SURVIVING VS. THRIVING

THRIVE:
1 : to grow vigorously : FLOURISH
2 : to gain in wealth or possessions : PROSPER
3 : to progress toward or realize a goal

I think I’m in a post stress adrenaline rush letdown. I am very grateful to have my clean bill of health, but now that I’m through “holding it all together,” I’m in my “blah” phase. It’s not that I feed off adrenaline, it’s just that when I step out of survival mode, I’m not always sure what to do with myself.

A young friend and I were having a conversation earlier this week. I say young because she is 22 (I’m 36). The job she has right now is an important one and she is perfect for the job. Her personality is bubbly, optimistic and she is very enthusiastic.

I’ll call her Lucy and I really, really like her. She is friendly and has welcomed me into her world with open arms. Lucy is working her job until she figures out exactly what she wants to do with her grown up life. She is smart, eager, and I have no doubt that whatever she chooses to do she will thrive at. This is where our conversation started.

I have done whatever it takes to survive for the entirety of my life. Just survive. Until a couple of years ago I hadn’t had much hope of doing more than that. I work and only receive enough pay to barely scrape by, but I survive. I work at a job that is less than fulfilling but it gives me what I need to survive. My car barely runs now (and breaks down every few months or so) but it gets me to the job that gives me what I need to survive. Just survive.

Lucy is at that crossroads where she realizes that she is just surviving and is wondering which path will help her thrive, not just survive. Thriving, in Lucy’s world, is an expectation. When I was 22, the thought of doing anything more than surviving didn’t even occur to me. Thriving was something other people did. Surviving was all I could do… all I was equipped to do.

I looked at Lucy, her eyes still full of possibilities and enthusiasm, and smiled. I wished at that moment I could have 14 years of my life back and know what I know now, but I’m also old enough to know that wishing hasn’t helped me get out of survival mode.

“Lucy,” I said, “I’ve been in survival mode all my life and if you wait too long, you will get stuck there.”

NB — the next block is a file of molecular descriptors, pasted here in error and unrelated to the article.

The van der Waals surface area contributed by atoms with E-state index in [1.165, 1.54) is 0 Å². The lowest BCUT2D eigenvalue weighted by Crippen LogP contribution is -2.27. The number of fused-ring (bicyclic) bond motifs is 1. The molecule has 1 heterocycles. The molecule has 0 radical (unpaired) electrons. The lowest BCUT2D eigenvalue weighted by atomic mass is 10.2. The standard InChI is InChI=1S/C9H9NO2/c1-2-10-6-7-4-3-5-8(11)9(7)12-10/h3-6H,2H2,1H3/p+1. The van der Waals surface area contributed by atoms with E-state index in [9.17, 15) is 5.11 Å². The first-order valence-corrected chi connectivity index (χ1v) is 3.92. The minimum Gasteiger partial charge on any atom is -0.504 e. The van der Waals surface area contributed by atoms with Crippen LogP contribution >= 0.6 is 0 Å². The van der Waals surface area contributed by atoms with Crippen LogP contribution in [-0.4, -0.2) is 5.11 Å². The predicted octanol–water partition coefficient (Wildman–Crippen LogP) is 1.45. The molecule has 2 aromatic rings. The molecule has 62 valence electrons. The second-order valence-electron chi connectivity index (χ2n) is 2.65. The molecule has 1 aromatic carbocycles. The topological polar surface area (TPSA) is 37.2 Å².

With her trademark exuberance she oozed, “Oh, I won’t! I don’t have a plan but I have it all under control.” Believe me. She really thinks she does. Obviously she hasn’t heard my roommate say, “Man plans and God laughs.” I digress.

Then I told her I was tired of just surviving, that really, what I was doing wasn’t bad necessarily, but it just wasn’t what I felt I should be doing, and it definitely wasn’t going to help me thrive.

And thriving is what I desperately want to do.

While Lucy and I continued our conversation, I actually started to feel like my survival mode was about to kill me, but I didn’t feel all that hopeless about it. I told Lucy I had turned a corner in my life where it wasn’t just enough to survive but that I’d been doing it so long I didn’t really know what to do with myself.

So I’ve turned a corner. That felt great. And then I immediately saw a crossroads just beyond it.

Lucy bounced away from our conversation, still having it all under control and still convinced she’s not yet stuck in survival mode. Good for her. I hope it all works out the way she’s planned, though I know it won’t… but I also know that can be an incredibly wonderful thing.

I’m off to examine the directions leading from this crossroads. I’ll let you know how it goes. What I do know is that survival mode is in my rearview mirror, and as it gets farther away, I feel that much better.

One Comment Add yours

  1. Gardenwife says:

    Cool entry, Sharon. I don’t exactly know what mode I’m in most of the time. I’m beyond surviving, but not quite at thriving. But I’m moving forward.

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